Another ongoing challenge is the price of oil. While oil prices have affected air travel in the past, never has it been as drastic or prolonged as that we have experienced over the last six years. Certainly, supply issues resulting from the war played a role, but those supply channels were soon mended and, frankly, were irrelevant to many markets. We were told that emerging economies like China, Russia and India were growing at such a fast rate that they were burdening the world’s oil supply. Concurrently, major financial institutions like Goldman Sachs and JP Morgan were putting out estimates that oil would hit $200 per barrel by the end of 2008. Was this a true supply and demand situation or was there something else afoot? It was no secret that there was major discord at OPEC. There were those members who were building entire economies on the basis of $100 oil and they were going to do what it took to keep it there. Key OPEC member Saudi Arabia was on the other side of this argument - although they were benefiting from the spike, they much preferred stability. They publically denounced the posture that OPEC took and stated that they could easily increase their drilling capacity if there was someone out there to buy. Wait a minute, how could this be possible? The world’s largest exporter of oil said they had surplus capacity, yet oil was priced at $140 a barrel? It all came down to speculation. While speculation is usually a vital tool to allow for a more predictable future, it was being used to manipulate oil prices. Soon everyone wanted a piece of the action and this became obvious when the government of Dubai launched its own mercantile exchange to trade oil. That was just what the world needed; another place to stockpile and hide oil futures. I suggest that what the industry did need was a global transparency mechanism and some form of regulation. While I am probably the biggest believer in less government regulation, there was clearly a problem that needed intervention. Oil speculators, through global exchanges, were buying oil, stockpiling it and creating a sense of a supply shortage. All this was made possible through immense access to liquidity by oil speculators and the lack of transparency of what was being bought and by whom. This ultimately led to fuel surcharges being paid by the ultimate consumer and therefore another burden on the airlines.
Global airline growth between 2000 and 2008 was the greatest in history. This was not necessarily growth in terms of existing markets, but rather in emerging markets. India, Russia, Eastern Europe, the Middle East, Africa and Southeast Asia, through new open skies treaties and deregulation, experienced tremendous growth. Countries typically served by one airline now had many. New airlines popped up and started to pick up any airplane they could get their hands on. The manufacturers were literally back-logged until the next decade.
There is such a thing as growing too fast and this was made evident by a rise in airline accidents and brings us to the third issue. The problem was that many of the governmental civil aviation boards were just not geared up and therefore were not able to keep up with the airlines adding airplane after airplane. These governmental agencies reacted by regulating the age of the aircraft being imported into their countries. Thresholds started at 20 years and soon many countries reduced the maximum age of an imported aircraft to 15 years. I guess on the surface it make sense. New is better right? Not really. Instead of governments regulating what is truly important - training and maintenance - they opted for the younger is better concept. Let’s take a closer look at this to see if this theory actually works. A typical Boeing or Bombardier commercial airplane will have its heaviest scheduled maintenance in years 8 and 16, while an Airbus will have the same in years 6 and 12. On the basis of their methodology, wouldn’t the worst year to import a Boeing aircraft be year 15, the very year immediately before the aircraft’s most heavy maintenance requirement? Ultimately, this leads to a much bigger problem. What does one do with 16- to 20-year old aircraft?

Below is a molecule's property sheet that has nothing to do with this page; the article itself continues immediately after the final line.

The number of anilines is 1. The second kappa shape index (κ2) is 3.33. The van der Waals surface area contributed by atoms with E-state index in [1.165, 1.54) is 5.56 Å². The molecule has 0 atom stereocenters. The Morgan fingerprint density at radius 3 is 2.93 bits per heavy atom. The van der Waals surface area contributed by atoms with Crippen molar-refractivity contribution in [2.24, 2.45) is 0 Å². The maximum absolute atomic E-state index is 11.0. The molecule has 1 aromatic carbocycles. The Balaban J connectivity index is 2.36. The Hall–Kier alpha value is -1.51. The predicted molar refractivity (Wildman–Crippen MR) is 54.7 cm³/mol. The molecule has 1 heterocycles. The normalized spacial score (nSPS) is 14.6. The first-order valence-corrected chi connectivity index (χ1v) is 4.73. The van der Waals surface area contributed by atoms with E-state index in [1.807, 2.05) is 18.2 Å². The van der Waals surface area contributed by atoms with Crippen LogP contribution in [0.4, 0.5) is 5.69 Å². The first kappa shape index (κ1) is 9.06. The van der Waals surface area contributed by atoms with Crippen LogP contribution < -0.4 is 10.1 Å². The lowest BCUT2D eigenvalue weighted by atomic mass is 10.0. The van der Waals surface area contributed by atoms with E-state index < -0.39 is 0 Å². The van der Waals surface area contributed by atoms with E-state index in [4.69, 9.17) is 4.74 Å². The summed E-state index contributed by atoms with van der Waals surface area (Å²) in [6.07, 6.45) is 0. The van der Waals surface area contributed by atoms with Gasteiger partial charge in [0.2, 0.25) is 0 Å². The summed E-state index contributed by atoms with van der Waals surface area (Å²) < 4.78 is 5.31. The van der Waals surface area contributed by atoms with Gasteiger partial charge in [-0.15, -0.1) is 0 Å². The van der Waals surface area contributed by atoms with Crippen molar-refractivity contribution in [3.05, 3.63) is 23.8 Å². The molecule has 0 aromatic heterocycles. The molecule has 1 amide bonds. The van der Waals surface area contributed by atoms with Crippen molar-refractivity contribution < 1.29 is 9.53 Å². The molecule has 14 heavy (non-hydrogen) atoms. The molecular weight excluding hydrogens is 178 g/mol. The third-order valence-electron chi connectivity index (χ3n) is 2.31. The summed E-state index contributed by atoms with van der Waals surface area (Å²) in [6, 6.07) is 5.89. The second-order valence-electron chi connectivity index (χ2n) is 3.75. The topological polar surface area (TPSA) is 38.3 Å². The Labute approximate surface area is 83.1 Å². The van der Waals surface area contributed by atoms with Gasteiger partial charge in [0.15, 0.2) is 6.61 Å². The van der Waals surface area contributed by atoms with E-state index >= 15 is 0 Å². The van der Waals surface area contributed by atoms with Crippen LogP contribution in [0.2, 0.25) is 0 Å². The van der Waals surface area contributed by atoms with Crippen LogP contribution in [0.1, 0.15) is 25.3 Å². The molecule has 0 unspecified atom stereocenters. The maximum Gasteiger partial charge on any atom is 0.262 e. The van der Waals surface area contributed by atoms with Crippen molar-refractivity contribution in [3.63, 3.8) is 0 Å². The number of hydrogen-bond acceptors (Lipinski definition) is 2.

In the end, we will all pay the price. Banks and financial institutions will eventually figure this out and will institute stricter guidelines in the financing of commercial aircraft. For example, a typical bank will loan money for a specific period of time with an amortization of the loan balance being calculated by the ultimate utility of the aircraft. This is typically 25 years, but I have seen deals with amortizations at 27 and even 30 years. However, if aircraft useful life is now deemed to be between 15 and 20 years, banks will eventually reduce amortizations to 15 years and this will have a major impact on residual assumptions. It will also wipe out the secondary debt markets for used aircraft. Using the above example of an amortization being reduced from 25 years to 15 years there is an increase of approximately 40% in annual amortization cost. Many lessors will be wiped out. Ultimately, greater finance costs will be passed on to the ultimate consumer by way of surcharges or higher ticket prices and this will definitely have a future impact on the airline industry.
Having to take off your shoes at the airport and to carry toiletries in three ounce bottles is a pain, but tolerable, considering the rationale behind the rules. The industry as a whole needs to understand the long term effects of current issues, and the hidden impact that will eventually affect us all. Environmental regulation, oil prices and aircraft age regulation will all play a major role in shaping the future of air travel, airlines, and aircraft values. What we as an industry need to do is to make sure that the ultimate consumer - the passenger - isn’t taxed, regulated, surcharged and priced out of flying. Otherwise, the game will be changed forever.
GA Telesis is the global leader in the commercial aerospace support industry. With sales, redistribution and component maintenance facilities throughout the United States, Canada, United Kingdom, Mexico, Dubai and Singapore, GA Telesis currently has one of the largest inventories of full traceable Boeing, Airbus, Douglas and Bombardier rotable components and is also the leading redistributor of engine components for the CFMI, GE, P&W and RR engines. Our component maintenance services cover over 25 ATA chapters spanning over 10,000 part numbers.